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Literary Lapses is a book by Stephen Leacock, first published in 1910. Contains various humourous essays including: The Awful Fate of Melpomenus Jones; How to Avoid Getting Married; Men Who have Shaved Me; How to be a Doctor; Boarding-House Geometry; Hoodoo McFiggin's Christmas, and many more.
This book has 140 pages in the PDF version, and was originally published in 1910.
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Excerpt from 'Literary Lapses'
When I go into a bank I get rattled. The clerks rattle me; the wickets rattle me; the sight of the money rattles me; everything rattles me.
The moment I cross the threshold of a bank and attempt to transact business there, I become an irresponsible idiot.
I knew this beforehand, but my salary had been raised to fifty dollars a month and I felt that the bank was the only place for it.
So I shambled in and looked timidly round at the clerks. I had an idea that a person about to open an account must needs consult the manager.
I went up to a wicket marked "Accountant." The accountant was a tall, cool devil. The very sight of him rattled me. My voice was sepulchral.
"Can I see the manager?" I said, and added solemnly, "alone." I don't know why I said "alone."
"Certainly," said the accountant, and fetched him.
The manager was a grave, calm man. I held my fifty-six dollars clutched in a crumpled ball in my pocket.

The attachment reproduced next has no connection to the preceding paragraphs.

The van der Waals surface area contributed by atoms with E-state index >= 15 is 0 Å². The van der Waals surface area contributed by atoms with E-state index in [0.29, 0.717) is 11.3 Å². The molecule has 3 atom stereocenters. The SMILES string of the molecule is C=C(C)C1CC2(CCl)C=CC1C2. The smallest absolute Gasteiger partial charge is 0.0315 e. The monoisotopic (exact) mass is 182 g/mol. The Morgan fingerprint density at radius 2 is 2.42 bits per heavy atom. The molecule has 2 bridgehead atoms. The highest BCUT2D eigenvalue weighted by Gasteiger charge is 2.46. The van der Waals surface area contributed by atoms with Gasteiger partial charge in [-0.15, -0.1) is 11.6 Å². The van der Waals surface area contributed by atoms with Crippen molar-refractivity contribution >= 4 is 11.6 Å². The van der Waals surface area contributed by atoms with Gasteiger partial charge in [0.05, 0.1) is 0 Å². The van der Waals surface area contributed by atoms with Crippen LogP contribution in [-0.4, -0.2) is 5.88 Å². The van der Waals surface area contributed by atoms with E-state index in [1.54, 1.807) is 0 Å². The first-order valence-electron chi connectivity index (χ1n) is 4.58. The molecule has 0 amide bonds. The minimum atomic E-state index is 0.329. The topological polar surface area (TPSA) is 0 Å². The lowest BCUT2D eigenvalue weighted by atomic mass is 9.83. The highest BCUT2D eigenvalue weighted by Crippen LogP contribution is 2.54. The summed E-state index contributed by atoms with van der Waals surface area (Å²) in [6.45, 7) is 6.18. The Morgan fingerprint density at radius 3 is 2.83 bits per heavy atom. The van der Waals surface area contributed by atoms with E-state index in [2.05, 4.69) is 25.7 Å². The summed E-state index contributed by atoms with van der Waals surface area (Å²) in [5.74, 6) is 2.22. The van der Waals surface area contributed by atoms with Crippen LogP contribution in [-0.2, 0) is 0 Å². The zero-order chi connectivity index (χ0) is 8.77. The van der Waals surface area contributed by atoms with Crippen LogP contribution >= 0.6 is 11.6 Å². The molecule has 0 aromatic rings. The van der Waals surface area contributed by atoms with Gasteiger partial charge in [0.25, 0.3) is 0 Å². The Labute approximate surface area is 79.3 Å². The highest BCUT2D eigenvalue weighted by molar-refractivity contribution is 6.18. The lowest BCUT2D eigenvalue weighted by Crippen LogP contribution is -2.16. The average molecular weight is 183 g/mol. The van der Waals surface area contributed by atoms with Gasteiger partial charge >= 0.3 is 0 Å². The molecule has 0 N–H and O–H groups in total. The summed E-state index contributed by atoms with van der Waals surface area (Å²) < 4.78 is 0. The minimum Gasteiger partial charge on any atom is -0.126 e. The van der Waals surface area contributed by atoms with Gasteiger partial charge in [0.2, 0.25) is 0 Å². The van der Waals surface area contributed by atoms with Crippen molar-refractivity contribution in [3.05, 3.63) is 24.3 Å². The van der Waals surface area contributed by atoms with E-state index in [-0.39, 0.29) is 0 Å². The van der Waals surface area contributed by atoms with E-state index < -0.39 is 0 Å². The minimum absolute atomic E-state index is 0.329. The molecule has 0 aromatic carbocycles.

"Are you the manager?" I said. God knows I didn't doubt it.
"Yes," he said.
"Can I see you," I asked, "alone?" I didn't want to say "alone" again, but without it the thing seemed self-evident.
The manager looked at me in some alarm. He felt that I had an awful secret to reveal.
"Come in here," he said, and led the way to a private room. He turned the key in the lock.
"We are safe from interruption here," he said; "sit down."
We both sat down and looked at each other. I found no voice to speak.
"You are one of Pinkerton's men, I presume," he said.
He had gathered from my mysterious manner that I was a detective. I knew what he was thinking, and it made me worse.
"No, not from Pinkerton's," I said, seeming to imply that I came from a rival agency.
"To tell the truth," I went on, as if I had been prompted to lie about it, "I am not a detective at all. I have come to open an account. I intend to keep all my money in this bank."
The manager looked relieved but still serious; he concluded now that I was a son of Baron Rothschild or a young Gould.
"A large account, I suppose," he said.
"Fairly large," I whispered. "I propose to deposit fifty-six dollars now and fifty dollars a month regularly."
The manager got up and opened the door. He called to the accountant.
"Mr. Montgomery," he said unkindly loud, "this gentleman is opening an account, he will deposit fifty-six dollars. Good morning."
A big iron door stood open at the side of the room.
"Good morning," I said, and stepped into the safe.
"Come out," said the manager coldly, and showed me the other way.
I went up to the accountant's wicket and poked the ball of money at him with a quick convulsive movement as if I were doing a conjuring trick.
My face was ghastly pale.
"Here," I said, "deposit it." The tone of the words seemed to mean, "Let us do this painful thing while the fit is on us."
He took the money and gave it to another clerk.
He made me write the sum on a slip and sign my name in a book. I no longer knew what I was doing. The bank swam before my eyes.
"Is it deposited?" I asked in a hollow, vibrating voice.
"It is," said the accountant.
"Then I want to draw a cheque."
My idea was to draw out six dollars of it for present use. Someone gave me a chequebook through a wicket and someone else began telling me how to write it out. The people in the bank had the impression that I was an invalid millionaire. I wrote something on the cheque and thrust it in at the clerk. He looked at it.